TEN years after horrors of Black Saturday and nearly a year after the devastation and heartbreak of the St Patrick’s Day fires here in the south-west, are we safer?
The answer is no. However arguments are coloured, Black Saturday was caused by power infrastructure. The St Patrick’s Day fires were caused by power infrastructure.
It is not hard to recall the debates over rising power prices that began some years ago with governments of all hues attacking power companies for “gold-plating” their infrastructure assets. If this was the case, then clearly this lavishness did not extend to the south-west. But crippling power prices did. And unfortunately so did bushfires caused by ageing and decrepit power infrastructure.
Black Saturday and the painful and expensive soul-searching that followed it resulted in both massive class action payouts to victims that were significantly depleted by legal costs and hundreds of Royal Commission recommendations aimed at reducing the risk of such blazes.
Progress on the implementation of these recommendations by the state government and Powercor has been painfully – and evidentially – slow.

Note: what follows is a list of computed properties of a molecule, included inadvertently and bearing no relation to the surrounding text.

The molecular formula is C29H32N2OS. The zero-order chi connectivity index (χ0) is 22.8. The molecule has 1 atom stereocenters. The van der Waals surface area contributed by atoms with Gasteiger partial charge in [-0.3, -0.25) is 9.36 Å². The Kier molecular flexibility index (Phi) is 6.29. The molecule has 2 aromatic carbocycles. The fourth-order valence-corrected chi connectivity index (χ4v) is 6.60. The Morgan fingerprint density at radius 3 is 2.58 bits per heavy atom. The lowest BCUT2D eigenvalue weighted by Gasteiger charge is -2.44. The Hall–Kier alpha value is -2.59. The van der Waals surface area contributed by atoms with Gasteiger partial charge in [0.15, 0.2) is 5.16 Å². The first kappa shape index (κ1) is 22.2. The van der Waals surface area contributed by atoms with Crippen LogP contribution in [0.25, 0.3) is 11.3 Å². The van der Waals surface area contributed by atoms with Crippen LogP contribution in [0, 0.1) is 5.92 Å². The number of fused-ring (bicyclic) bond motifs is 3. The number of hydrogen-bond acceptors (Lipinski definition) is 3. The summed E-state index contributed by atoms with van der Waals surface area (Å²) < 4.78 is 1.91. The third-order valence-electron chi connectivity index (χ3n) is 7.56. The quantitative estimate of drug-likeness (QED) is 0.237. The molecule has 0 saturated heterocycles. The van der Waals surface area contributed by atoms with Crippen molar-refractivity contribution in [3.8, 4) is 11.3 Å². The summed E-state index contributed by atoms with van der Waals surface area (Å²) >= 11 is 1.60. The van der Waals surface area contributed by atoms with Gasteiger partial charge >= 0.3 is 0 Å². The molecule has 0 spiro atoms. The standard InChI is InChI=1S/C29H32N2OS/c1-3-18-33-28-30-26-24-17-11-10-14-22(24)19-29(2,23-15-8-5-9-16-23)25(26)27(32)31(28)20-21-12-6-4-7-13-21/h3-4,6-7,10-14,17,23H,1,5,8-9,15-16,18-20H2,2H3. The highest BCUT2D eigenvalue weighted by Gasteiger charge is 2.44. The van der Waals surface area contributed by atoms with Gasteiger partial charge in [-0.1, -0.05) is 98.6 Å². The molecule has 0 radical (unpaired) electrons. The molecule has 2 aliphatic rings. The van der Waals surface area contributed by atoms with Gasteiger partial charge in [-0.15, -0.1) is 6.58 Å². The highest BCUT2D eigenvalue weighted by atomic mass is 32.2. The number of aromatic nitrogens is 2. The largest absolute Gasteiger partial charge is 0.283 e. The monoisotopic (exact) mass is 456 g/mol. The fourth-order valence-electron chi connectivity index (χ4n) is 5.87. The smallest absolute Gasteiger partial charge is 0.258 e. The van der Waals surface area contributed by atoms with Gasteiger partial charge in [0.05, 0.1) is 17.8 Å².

The Standard has been campaigning on behalf of the people of the south-west since last year’s St Patrick’s Day blazes.
This campaign has already resulted in significant admissions of fault from Powercor, replacement power poles and inspections of thousands of others across the state. It has also resulted in a national first with insurance companies now offering some victims of the fires no-cost compensation offers.
The heroes of the campaign are farmers like Jill Porter and Jack Kenna. The villains? Possibly there are too many to list but let’s start at the top.
Victorian Premier Daniel Andrews didn’t just decline an invite this month to visit the south-west to speak to victims of last year’s blazes, he handballed it to Energy Minister Lily D’Ambrosio. Her response was a nightmarish piece of bureaucrat-ese that she and Mr Andrews should be ashamed of.
More importantly than a visit, the state government must be seen to act on implementing the Black Saturday recommendations, giving “teeth” to power company regulators and bringing these corporate giants to heel.
The Premier’s disinclination to visit or address the issue needs to be noted alongside the response by Federal Energy Minister Angus Taylor and Member for Wannon Dan Tehan.
They are orchestrating strong pressure for regulatory reform as well as visiting the area soon to meet with victims.
As they told The Standard this week: “Keeping communities safe must be the priority of any government.”